Olinger contacted the Wisconsin Center for Investigative Journalism in early October and was interviewed several times, sent several emails, and provided documentation. But later, after the Center began making inquiries of the UW and state, Olinger stopped responding to emails and calls, without explanation.
The DOA and Athletics Department both provided records in response to open records requests. They show that the scoreboard bid consisted of two components: the video portion and a new sound system. Daktronics, which bills itself as “the leading designer and manufacturer of electronic scoreboards,” bid on both parts.
Daktronics’ bid for the video component itemizes the cost of installation, for which J.P. Cullen is the listed subcontractor, at nearly $1.3 million. But DOA spokeswoman Stephanie Marquis said the various installation-related jobs will “be performed by several subcontractors, not just J.P. Cullen. At most, J.P. Cullen’s portion of the installation is approximately $585,000.”
YESCO’s bid called for using a different Wisconsin installer, at an itemized cost of just under $1.1 million.
Daktronics also submitted a sound system bid of $1 million, slightly less than two competing bids. AJP analyzed the two lowest bids but did not make a firm recommendation, saying there were “two good options to choose from.”
Marquis said that, in the end, Daktronics agreed to build both the video scoreboard and sound system for $3.85 million. That represents an apparent savings of about $500,000 from Daktronics’ original bids, but is still slightly higher than the bids from YESCO and the competing sound system provider.
“The selection of Daktronics occurred because the project team determined that Daktronics had a superior quality product for the intended use at a price within budget,” Marquis wrote in an email, noting the state’s contract with J.P. Cullen did not require it to pick the lowest bidder.
Evidence of bias?
Olinger told the Center that YESCO was not provided with AJP’s report recommending that his company be picked. But the released emails show that UW Athletics Department officials sent a copy of the report to Daktronics. Daktronics then produced a detailed rebuttal that accused AJR of being biased in YESCO’s favor. YESCO is not among the listed recipients of this rebuttal.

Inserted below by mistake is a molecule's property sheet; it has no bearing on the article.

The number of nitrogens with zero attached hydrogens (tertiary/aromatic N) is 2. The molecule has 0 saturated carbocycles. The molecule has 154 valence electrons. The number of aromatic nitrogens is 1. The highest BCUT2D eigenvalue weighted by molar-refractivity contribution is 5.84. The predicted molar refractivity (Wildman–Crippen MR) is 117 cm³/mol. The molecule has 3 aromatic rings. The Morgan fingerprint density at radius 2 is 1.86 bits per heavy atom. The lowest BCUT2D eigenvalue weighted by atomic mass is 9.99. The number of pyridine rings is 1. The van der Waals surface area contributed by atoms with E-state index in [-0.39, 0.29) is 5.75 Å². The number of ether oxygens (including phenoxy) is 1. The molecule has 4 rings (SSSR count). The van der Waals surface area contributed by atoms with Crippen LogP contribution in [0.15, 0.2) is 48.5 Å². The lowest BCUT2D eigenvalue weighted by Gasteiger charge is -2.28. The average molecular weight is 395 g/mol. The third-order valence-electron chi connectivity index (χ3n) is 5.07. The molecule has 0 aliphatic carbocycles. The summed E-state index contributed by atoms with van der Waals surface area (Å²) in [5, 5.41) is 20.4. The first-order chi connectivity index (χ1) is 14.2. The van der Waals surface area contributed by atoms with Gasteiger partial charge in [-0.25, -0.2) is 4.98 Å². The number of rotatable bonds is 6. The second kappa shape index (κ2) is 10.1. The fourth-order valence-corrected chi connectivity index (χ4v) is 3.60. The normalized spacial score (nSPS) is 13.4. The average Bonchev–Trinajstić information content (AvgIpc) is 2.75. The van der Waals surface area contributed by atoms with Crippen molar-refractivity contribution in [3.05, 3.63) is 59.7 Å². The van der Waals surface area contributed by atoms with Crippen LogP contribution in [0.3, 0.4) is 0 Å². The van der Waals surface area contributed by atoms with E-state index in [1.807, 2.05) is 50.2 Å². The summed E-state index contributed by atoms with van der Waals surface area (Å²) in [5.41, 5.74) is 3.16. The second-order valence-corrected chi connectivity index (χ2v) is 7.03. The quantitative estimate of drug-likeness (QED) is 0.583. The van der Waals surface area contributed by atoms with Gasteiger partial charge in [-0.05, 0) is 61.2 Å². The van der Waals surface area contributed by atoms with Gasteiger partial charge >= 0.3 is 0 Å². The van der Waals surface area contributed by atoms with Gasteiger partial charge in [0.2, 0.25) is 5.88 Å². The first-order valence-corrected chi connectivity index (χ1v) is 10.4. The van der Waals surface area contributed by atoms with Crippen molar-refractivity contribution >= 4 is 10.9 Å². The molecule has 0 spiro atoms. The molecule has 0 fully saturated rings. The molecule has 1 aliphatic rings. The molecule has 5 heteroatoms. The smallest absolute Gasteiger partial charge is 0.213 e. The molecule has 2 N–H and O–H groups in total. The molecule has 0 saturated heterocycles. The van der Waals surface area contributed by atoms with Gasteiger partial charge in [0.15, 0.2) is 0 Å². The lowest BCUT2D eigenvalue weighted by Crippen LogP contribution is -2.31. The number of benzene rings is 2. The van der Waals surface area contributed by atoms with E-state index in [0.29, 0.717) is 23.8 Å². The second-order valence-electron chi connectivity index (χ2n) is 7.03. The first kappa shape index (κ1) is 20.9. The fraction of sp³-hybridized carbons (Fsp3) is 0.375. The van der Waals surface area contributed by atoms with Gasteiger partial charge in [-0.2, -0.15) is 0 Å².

Doherty, of the Athletics Department, said the report was shared with Daktronics because “there were some specific assertions made in the report and UW Athletics was looking for clarity on some of those items.” He said YESCO was not brought into this process “because we were looking for clarification from Daktronics.”
After AJP filed its report, J.P. Cullen project head Shecterle asked the two bidders to stage a side-by-side viewing of their screens on campus. AJP was not invited to this demonstration. When AJP principal Frank Moraski sent an email inquiring about this, Shecterle replied, “We do not need anything from you right now.”
Moraski and Tony Mulder, Daktronics representative on the project, did not respond to requests for comment.
The demo, known as “shootout,” was held on campus on Sept. 18. Early that morning, Shecterle emailed Athletics Department officials and others complaining that YESCO brought a bigger screen than its rival (“I told them I was not happy about this”) and advising: “Currently Daktronics display does not look as bright as YESCO’s. This can be adjusted.”
Olinger said the difference was dramatic and that “Everybody who walked by said our screen looked better.” A video of this demo taken by YESCO is posted on YouTube, and can be accessed at tinyurl.com/bwnyj8v.
Chuck Dyer, a UW-Madison computer science professor who has studied video image quality, reviewed the YouTube video at the Center’s request. Without knowing the presenters, he said the screen from YESCO appeared sharper and had a broader range of colors, as evidenced by smoother gradients. But he felt this screen’s larger size “could have introduced some bias.”
Consultant gets the ax